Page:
According to a CTech report published online through the Israeli business daily and the Calcalist website, privately held Landa Digital Printing may become part of a SPAC and, therefore, be traded on the NASDAQ stock exchange. A SPAC (SociÃ©tÃ© d’Acquisition SpÃ©ciale) is a shell company – which is listed on the stock exchange – designed to acquire a private company, thus allowing it to go public and be traded without going through the traditional process of IPO. stock exchange (IPO).
The article stated that Landa Digital Printing (LDP) founder Benny Landa had worked with Bank of America in recent months to launch the deal and valued LDP at $ 2 billion, or 40 times the annual sales of the manufacturer of digital printing presses of approximately $ 50 million. .
March 9, 2021, business report published by Globes, also revealed that Benny Landa is teaming up with fellow Israeli businessman David (Dudi) Wiesmann – the chairman of fuel company Sonol Israel Ltd. and founder of the Gefen investment fund – to jointly launch the SPAC on Wall Street, to raise $ 250 million.
Multiple infusions of external capital
LDP, an Israel-based spin-off of Landa Labs, which currently employs more than 500 workers, has in the past obtained injections of outside capital in exchange for equity investments. In June 2018, LDP received $ 300 million in equity financing, led by private investment firm SKion GmbH and joined by specialty chemicals group ALTANA, an already existing shareholder.
The 2018 $ 300 million investment in LDP was in addition to the more than $ 400 million previously invested by Benny Landa and ALTANA. As a result, Benny Landa remained majority shareholder with a 54% stake. ALTANA and SKion together own 46% of the company, ALTANA continuing to hold a 33.3% stake. SKion and ALTANA are both 100% owned by German billionaire heiress and entrepreneur Susanne Klatten.
“My investment reflects my confidence in the technological potential of Landa Digital Printing,” Klatten said in a statement in 2018 after the second round of funding. âTogether, we can generate market demand for digital printing solutions. Being part of this new chapter in the history of printing also means an important entrepreneurial movement for me, âshe added.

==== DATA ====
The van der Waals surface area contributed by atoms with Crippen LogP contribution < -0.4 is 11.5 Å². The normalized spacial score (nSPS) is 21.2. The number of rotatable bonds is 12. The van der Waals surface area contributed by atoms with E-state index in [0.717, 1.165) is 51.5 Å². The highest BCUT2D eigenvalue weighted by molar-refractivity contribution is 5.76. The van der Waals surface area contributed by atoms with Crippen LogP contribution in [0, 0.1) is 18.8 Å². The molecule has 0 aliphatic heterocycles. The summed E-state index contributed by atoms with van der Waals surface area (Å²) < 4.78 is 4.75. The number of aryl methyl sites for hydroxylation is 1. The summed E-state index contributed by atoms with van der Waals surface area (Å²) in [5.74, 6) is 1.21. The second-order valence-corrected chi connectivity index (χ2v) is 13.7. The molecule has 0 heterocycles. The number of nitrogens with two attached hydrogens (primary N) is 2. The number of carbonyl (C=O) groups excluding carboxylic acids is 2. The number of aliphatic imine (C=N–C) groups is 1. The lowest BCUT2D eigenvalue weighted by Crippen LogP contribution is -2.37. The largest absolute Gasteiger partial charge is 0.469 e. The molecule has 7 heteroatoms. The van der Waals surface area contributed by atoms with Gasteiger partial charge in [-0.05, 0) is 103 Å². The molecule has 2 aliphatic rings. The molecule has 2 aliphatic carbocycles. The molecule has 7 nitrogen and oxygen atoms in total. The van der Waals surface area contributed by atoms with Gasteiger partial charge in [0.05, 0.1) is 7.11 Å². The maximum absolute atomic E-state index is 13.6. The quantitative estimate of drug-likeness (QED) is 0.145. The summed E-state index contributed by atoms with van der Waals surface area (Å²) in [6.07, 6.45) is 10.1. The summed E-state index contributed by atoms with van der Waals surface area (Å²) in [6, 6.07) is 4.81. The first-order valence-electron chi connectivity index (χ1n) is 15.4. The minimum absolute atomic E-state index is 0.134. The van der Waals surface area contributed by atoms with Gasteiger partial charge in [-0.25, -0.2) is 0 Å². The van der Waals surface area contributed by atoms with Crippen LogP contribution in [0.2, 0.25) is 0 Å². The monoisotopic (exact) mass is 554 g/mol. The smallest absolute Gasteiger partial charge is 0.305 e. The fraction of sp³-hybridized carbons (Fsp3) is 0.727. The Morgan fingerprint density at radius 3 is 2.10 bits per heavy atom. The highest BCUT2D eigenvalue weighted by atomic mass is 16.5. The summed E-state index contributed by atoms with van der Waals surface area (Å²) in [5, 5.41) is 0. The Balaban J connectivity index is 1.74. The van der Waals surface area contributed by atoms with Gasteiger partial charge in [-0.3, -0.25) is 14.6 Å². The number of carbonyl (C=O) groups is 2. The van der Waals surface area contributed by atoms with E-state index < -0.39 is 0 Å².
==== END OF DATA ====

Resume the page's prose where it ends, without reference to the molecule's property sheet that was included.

But it appears the combination of Landa Nanographic press sales slowed by COVID-19, coupled with continued delays in Landa digital press launches and shipments ahead of the pandemic, is causing investors ALTANA and SKion to question the lack of feedback on the pandemic. their investments in LDP.
Landa digital press sales in the United States
However, LDP has made some installations of a B1 sheet-fed digital press in the United States. In February 2021, City of Industry, California Packing group K1, a provider of custom packaging solutions for consumer products, announced the installation of a 6,500 sheet / hr plant. Landa S10 Nanographic Printing Press, marking the first Landa digital press installed on the West Coast.
In October 2020, Duggal visual solutions announced that it has purchased a 41-inch, seven-color Landa S10 for its production facility in New York. At the time, it was touted as the world’s first Landa nanographic printing press with high definition ready capabilities. âWith the Landa S10, we can meet even more of our customers’ printing and packaging needs, much faster, as well as personalization and other special features,â said Mike Duggal, CEO of Duggal Visual Solutions, in a press release. “I think everything is set to meet the premium HD standards that are only found at Duggal.”
At a virtual press event in September 2020, LDP announced that its B1-size sheet-fed S10 has been installed at 12 locations in several countries in North America and Europe, as well as installations in Israel and in China. The S10 press design incorporates Komori offset press feed and delivery components and Fuji Dimatix inkjet heads.
During the press conference, Benny Landa said he was looking forward to Drupa 2021 in Germany (which was ultimately canceled due to COVID-19 issues). âIf COVID-19 has taught us anything, it’s that the world is not going back to the old normal,â Landa said. “And the new normal will be more digital than the old.”
Despite mixed sales results for LDP’s B1 format, a recent B2 inkjet press study conducted by NAPCO Research (email [email protected] for details) indicated strong interest among US commercial printers in the acquisition of a 29-inch production inkjet press. In fact, 25% of those surveyed said they plan to purchase a B2-size cut-sheet inkjet press within the next two years. The main reasons cited were lower operating costs than offset for small runs, compatibility with common offset coated papers and specialty substrates, as well as the larger sheet size compared to jet models. Ink smaller to allow higher productivity.